Zombie Derby: Pixel Survival is the latest entry in the Zombie Derby series – a series that began life as a mobile title before coming to PC and now consoles. This third entry in the franchise retains the series’ signature gameplay while, rather radically, changing up its visuals and streamlining the mobile mechanics for a better console experience.
The premise is (un)dead simple. The zombie apocalypse has come and you’re just trying to survive while crossing an unnamed country. Of course, that means having to kill tons of zombies via vehicular zombiecide.
Zombie Derby: Pixel Survival‘s gameplay is really as simple as the premise. The game plays from a side-scrolling 2D perspective, putting you behind the wheel of various 2-ton metal death machines, as you race across stages while running down zombies, avoiding obstacles, and just trying not to blow up in the process.
Each level is designed to be played multiple times before you master it, with a variety of cars from school buses to ice cream trucks serving as your ride. These vehicles start as underpowered hunks of metal that struggle to get past 20mph, but each run rewards you with the scrap you need to upgrade and trick out your ride to eventually make it to the end of the level.
Each level is meant to be played with a specific car, but you can always use a ride you’ve upgraded fully previously to try and make it through to the end – though that becomes a bit of an uphill battle. Sadly, it can feel like a grind for scrap at times – no doubt a result of its mobile heritage.
The undead and the obstacles slowly chew away at your vehicle’s durability as you run them over or smash through things. You have to pay attention to your car’s “health” bar as you ride, choosing what to run over and take damage, or what to shoot and clear a path. Ammo is in scarce supply and your nitro gauge can deplete fairly quickly, so figuring out what to use and when to use it is paramount to success.
Levels are a seesaw of dips, straights, hills, and gaps that need to be cleared. While you only ever really need to focus on holding down the accelerator, there’s enough arcade-like handling that allows for some light stunt work. You can perform a roll or angle the front and back of the car to either shoot obstacles in the air or knock crates into zombies for combo kills.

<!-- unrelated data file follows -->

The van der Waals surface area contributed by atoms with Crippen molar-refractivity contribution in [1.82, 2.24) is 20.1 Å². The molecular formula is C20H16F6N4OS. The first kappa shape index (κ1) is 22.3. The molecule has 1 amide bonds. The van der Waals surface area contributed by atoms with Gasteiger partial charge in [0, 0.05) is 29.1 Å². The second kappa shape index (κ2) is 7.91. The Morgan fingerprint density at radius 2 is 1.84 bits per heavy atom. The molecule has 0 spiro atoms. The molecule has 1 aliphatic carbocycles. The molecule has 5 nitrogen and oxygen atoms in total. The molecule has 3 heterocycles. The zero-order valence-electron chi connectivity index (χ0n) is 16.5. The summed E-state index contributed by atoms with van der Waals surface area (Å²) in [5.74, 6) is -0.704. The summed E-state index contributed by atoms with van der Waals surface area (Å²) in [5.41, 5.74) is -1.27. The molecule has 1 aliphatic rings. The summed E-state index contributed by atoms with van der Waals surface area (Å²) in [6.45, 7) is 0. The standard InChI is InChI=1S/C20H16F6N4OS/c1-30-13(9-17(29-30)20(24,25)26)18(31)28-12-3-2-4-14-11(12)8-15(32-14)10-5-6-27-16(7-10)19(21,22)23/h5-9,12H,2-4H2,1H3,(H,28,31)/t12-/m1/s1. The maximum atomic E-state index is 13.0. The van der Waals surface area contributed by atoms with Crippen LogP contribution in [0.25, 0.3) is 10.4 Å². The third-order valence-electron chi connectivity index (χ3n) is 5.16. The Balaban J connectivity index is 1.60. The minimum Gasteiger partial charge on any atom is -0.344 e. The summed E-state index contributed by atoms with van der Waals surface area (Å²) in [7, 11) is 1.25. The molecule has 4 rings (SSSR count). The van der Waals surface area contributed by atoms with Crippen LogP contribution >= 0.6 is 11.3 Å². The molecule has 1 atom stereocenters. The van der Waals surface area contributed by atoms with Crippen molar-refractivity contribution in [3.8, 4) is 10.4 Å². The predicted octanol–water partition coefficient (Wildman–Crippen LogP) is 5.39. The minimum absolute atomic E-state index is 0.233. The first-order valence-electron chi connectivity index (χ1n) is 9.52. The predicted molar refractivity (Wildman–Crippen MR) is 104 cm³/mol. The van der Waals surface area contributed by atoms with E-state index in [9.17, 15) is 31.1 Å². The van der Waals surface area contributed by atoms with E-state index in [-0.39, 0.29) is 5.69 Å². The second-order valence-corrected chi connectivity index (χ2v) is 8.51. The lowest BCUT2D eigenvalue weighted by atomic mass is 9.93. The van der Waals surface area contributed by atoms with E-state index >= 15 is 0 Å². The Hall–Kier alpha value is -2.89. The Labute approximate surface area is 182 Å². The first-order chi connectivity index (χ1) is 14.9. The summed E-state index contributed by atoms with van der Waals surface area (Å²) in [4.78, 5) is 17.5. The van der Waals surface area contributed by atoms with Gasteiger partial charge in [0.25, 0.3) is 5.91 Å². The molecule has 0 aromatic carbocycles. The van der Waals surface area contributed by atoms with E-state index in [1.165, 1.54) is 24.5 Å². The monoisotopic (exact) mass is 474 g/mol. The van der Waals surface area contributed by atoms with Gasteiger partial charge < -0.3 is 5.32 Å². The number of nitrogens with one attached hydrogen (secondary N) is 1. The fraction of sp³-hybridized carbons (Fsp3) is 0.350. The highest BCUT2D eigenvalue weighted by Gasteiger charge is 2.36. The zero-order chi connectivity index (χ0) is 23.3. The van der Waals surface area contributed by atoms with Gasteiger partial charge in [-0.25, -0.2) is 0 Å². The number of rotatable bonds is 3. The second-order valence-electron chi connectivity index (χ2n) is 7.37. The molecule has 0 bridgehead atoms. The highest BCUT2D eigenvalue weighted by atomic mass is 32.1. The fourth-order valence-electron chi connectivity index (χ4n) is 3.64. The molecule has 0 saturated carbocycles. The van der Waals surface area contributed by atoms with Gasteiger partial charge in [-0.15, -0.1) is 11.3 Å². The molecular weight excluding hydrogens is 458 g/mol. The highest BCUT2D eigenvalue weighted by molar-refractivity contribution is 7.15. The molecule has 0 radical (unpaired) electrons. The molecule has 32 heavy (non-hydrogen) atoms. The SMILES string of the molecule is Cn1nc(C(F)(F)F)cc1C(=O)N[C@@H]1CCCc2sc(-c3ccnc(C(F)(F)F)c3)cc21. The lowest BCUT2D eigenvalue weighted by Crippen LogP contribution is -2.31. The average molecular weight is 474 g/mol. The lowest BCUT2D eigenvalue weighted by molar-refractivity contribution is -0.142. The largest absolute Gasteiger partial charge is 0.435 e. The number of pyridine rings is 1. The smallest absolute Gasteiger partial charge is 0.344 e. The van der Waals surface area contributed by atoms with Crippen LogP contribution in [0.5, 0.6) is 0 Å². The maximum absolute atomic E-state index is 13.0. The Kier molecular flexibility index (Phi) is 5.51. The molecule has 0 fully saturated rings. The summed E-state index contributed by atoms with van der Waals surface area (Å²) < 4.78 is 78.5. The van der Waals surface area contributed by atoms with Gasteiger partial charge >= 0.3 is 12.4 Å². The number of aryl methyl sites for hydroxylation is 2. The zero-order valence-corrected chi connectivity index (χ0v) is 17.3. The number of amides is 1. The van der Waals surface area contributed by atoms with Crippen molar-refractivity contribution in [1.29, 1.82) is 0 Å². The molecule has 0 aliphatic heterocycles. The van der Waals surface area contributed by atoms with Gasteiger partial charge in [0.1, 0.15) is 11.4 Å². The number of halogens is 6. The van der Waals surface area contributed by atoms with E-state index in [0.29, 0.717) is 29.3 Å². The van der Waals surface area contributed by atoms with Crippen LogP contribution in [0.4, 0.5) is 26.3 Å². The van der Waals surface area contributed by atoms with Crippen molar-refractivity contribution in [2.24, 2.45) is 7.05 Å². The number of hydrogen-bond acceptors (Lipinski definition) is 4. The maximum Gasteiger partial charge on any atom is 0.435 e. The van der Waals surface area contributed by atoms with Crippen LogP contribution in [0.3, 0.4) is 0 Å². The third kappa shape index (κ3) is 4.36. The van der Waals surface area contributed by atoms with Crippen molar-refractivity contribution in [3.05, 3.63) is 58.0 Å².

Levels do have some simple objectives beyond generating undead road kill(?) – such as killing birds or ensuring you waste every zombie. Beyond the main campaign, there are also time-limited events that allow you to compete against other players’ ghosts in Halloween-themed levels or another in which you have to roll your car as much as you can before the level ends. Each of these has player leader boards and the game constantly checks your stats against other players during the main campaign.
Mechanically, that’s all there is to Zombie Derby: Pixel Survival. It’s as simple as can be and that simplicity is its strength.
It feels like a game that belongs in an arcade, where you’d pop your loose change in just to get that little bit further. It’s very much a pick-up-and-play experience that, while designed for short bursts, will also leave you with that “just one more run” feeling.
Visually, the game ditches the semi-realistic 2D artwork in favour of brightly coloured, 3D-pixel visuals. There’s a blocky look to everything that really works well and certainly doesn’t tax the hardware it’s running on, even with three visual settings from low to high. Additionally, there are some nice visual changes to your vehicles as you upgrade them – a nice touch.
Overall, Zombie Derby: Pixel Survival isn’t a particularly challenging or brain-taxing game, and that is to its benefit. With the nice and chunky visual design, satisfying sound effects as zombies pop when you run ‘em over, and the arcade-like pick-up-and-play gameplay loop, it’s a great way to pass the time in short bursts.
Zombie Derby: Pixel Survival (Xbox Series) ReviewZombie Derby: Pixel Survival (Xbox Series) Review
- Arcade pick-up-and-play feel
- Nice, chunky pixel visuals
- Mobile design elements are still apparent in the grind-heavy gameplay